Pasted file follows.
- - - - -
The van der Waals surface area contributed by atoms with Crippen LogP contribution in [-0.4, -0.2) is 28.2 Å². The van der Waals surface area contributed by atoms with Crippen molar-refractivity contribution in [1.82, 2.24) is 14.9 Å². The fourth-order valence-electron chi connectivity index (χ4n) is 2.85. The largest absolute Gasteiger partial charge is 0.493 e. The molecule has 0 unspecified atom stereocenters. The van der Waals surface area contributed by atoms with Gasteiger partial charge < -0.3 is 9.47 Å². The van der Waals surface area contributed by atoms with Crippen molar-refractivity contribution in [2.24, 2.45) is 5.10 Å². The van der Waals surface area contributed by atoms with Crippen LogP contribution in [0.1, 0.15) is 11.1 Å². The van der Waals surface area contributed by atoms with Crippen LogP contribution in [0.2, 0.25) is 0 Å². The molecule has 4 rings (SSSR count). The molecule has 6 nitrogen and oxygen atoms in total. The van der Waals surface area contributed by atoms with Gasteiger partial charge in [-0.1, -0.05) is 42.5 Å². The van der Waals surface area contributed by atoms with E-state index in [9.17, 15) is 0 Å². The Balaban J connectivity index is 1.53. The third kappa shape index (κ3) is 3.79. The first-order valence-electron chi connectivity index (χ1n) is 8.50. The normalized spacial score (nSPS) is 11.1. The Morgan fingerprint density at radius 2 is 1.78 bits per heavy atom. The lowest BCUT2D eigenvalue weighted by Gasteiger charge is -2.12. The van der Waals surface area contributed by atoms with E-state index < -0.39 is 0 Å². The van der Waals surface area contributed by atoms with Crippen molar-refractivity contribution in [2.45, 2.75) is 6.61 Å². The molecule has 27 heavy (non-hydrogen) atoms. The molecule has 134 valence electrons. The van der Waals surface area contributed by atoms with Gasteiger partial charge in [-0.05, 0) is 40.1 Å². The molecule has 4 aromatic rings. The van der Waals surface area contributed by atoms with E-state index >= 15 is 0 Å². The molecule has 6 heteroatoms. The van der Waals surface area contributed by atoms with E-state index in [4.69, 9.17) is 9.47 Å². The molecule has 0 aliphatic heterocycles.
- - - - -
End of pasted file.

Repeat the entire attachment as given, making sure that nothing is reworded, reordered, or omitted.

The van der Waals surface area contributed by atoms with Crippen LogP contribution in [-0.4, -0.2) is 28.2 Å². The van der Waals surface area contributed by atoms with Crippen molar-refractivity contribution in [1.82, 2.24) is 14.9 Å². The fourth-order valence-electron chi connectivity index (χ4n) is 2.85. The largest absolute Gasteiger partial charge is 0.493 e. The molecule has 0 unspecified atom stereocenters. The van der Waals surface area contributed by atoms with Gasteiger partial charge < -0.3 is 9.47 Å². The van der Waals surface area contributed by atoms with Crippen molar-refractivity contribution in [2.24, 2.45) is 5.10 Å². The van der Waals surface area contributed by atoms with Crippen LogP contribution in [0.1, 0.15) is 11.1 Å². The van der Waals surface area contributed by atoms with Crippen LogP contribution in [0.2, 0.25) is 0 Å². The molecule has 4 rings (SSSR count). The molecule has 6 nitrogen and oxygen atoms in total. The van der Waals surface area contributed by atoms with Gasteiger partial charge in [-0.1, -0.05) is 42.5 Å². The van der Waals surface area contributed by atoms with E-state index in [9.17, 15) is 0 Å². The Balaban J connectivity index is 1.53. The third kappa shape index (κ3) is 3.79. The first-order valence-electron chi connectivity index (χ1n) is 8.50. The normalized spacial score (nSPS) is 11.1. The Morgan fingerprint density at radius 2 is 1.78 bits per heavy atom. The lowest BCUT2D eigenvalue weighted by Gasteiger charge is -2.12. The van der Waals surface area contributed by atoms with E-state index < -0.39 is 0 Å². The van der Waals surface area contributed by atoms with Crippen molar-refractivity contribution in [2.45, 2.75) is 6.61 Å². The molecule has 27 heavy (non-hydrogen) atoms. The molecule has 134 valence electrons. The van der Waals surface area contributed by atoms with Gasteiger partial charge in [-0.05, 0) is 40.1 Å². The molecule has 4 aromatic rings. The van der Waals surface area contributed by atoms with E-state index >= 15 is 0 Å². The molecule has 6 heteroatoms. The van der Waals surface area contributed by atoms with E-state index in [4.69, 9.17) is 9.47 Å². The molecule has 0 aliphatic heterocycles.